How Does a Pregnancy Test Work?
This may not be the first question you think of when you believe you might be pregnant and are looking for a test. Questions like, “How reliable is this test?” or “Is it too early to take a pregnancy test?” probably come to mind sooner. But understanding how a pregnancy test works can help answer both of those questions and give you confidence in the results.
So what exactly does a pregnancy test, test? Pregnancy tests are looking for a hormone called Human Chorionic Gonadotropin. That’s a mouthful, so it is commonly referred to as hCG and is secreted by the placenta during pregnancy. Let’s break that down.
Human – pretty straightforward. It comes from humans, not other animals, droids, cyborgs or aliens. This specific hormone is produced by humans during pregnancy.
Chorionic – This comes from the word Chorion, one of the membranes that develop between the mother and the fetus during pregnancy. Embyro is a scientific term for a specific stage or development in a mammal from conception to 8 weeks. In this case, we are talking a human embryo. After that, it is referred to as a fetus up until birth. Then an infant, toddler, teenager, etc. The term fetus isn’t referring to a stage where the baby is something else, but a specific stage of development.
Gonadotropin – This is a protein hormone that helps regulate growth and is important for the development of the baby during pregnancy
So Human Chorionic Gonadotropin (hCG) is simply a hormone that is produced as a human baby develops.
The pregnancy test measures the amount of hCG in a woman’s urine (or blood if a blood test is used) to determine if she is pregnant. On average, a non-pregnant woman will have less than 5mlU/ml of hCG present in her urine. However, a few weeks after implantation happens the amount of hCG her body secrets doubles every 48-72 hours. So a pregnant woman’s body has drastically more HCG than a non-pregnant woman’s body. If there is enough hCG present (how much depends on the sensitivity of the test), you get a positive result.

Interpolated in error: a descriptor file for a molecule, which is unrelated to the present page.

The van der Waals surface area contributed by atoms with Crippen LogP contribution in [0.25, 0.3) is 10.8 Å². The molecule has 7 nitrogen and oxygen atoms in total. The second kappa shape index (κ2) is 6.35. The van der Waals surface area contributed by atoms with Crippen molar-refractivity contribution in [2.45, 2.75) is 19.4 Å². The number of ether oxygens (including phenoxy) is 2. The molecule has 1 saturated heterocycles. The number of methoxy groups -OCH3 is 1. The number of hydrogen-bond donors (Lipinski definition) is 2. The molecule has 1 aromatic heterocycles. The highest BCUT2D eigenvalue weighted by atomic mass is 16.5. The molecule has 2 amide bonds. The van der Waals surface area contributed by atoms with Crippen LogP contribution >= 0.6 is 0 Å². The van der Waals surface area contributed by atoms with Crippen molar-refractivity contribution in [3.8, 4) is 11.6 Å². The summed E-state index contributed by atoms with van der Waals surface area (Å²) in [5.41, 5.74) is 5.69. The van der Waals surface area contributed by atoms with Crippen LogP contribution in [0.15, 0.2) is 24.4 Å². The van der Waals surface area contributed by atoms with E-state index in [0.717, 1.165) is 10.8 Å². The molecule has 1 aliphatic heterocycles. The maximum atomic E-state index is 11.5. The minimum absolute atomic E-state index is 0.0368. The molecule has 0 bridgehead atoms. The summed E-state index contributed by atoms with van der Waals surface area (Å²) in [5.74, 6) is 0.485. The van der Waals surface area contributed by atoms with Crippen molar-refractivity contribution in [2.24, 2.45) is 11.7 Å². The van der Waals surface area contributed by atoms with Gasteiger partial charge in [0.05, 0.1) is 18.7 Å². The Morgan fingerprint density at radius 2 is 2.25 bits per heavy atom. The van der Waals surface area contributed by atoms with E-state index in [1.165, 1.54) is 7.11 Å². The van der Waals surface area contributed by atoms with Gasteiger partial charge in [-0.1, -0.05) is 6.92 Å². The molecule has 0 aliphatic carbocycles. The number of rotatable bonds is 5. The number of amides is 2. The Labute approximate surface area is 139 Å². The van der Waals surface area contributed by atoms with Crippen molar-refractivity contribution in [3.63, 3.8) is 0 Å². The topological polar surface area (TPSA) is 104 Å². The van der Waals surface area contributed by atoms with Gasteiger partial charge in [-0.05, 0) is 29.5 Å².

Pregnancy tests are calibrated at different levels, and thus some are accurate earlier in the pregnancy than others. Most tests are set to detect levels of hCG at 20 mlU/ml, 50 mlU/ml, or 100 mlU/ml. The lower the number, the earlier the test can determine pregnancy. By 7 days post ovulation, a pregnant woman can have up to 50 mlU/ml of hCG in her blood. A test that is highly sensitive (20mlU/ml) will be accurate for most, but not all women, by 7-10 days after possible conception.
If you do take a test this early, it is possible that a test can come back with a false negative, meaning the result you got was negative but you are actually pregnant. This can happen if ovulation occurred later than you think, or if you have a lower hCG production level than average. If you do decide to take a test as early as 7-10 days and get a negative result, we recommend you take another test a few days later just to be sure.
At Collage, we offer complimentary pregnancy and STD tests as well as a trained patient advocate who you can talk with about your options if the test does come back positive. We typically test either after a missed period or 10 days after possible conception to better ensure an accurate test result. Feel free to call or email us if we can help you or a friend.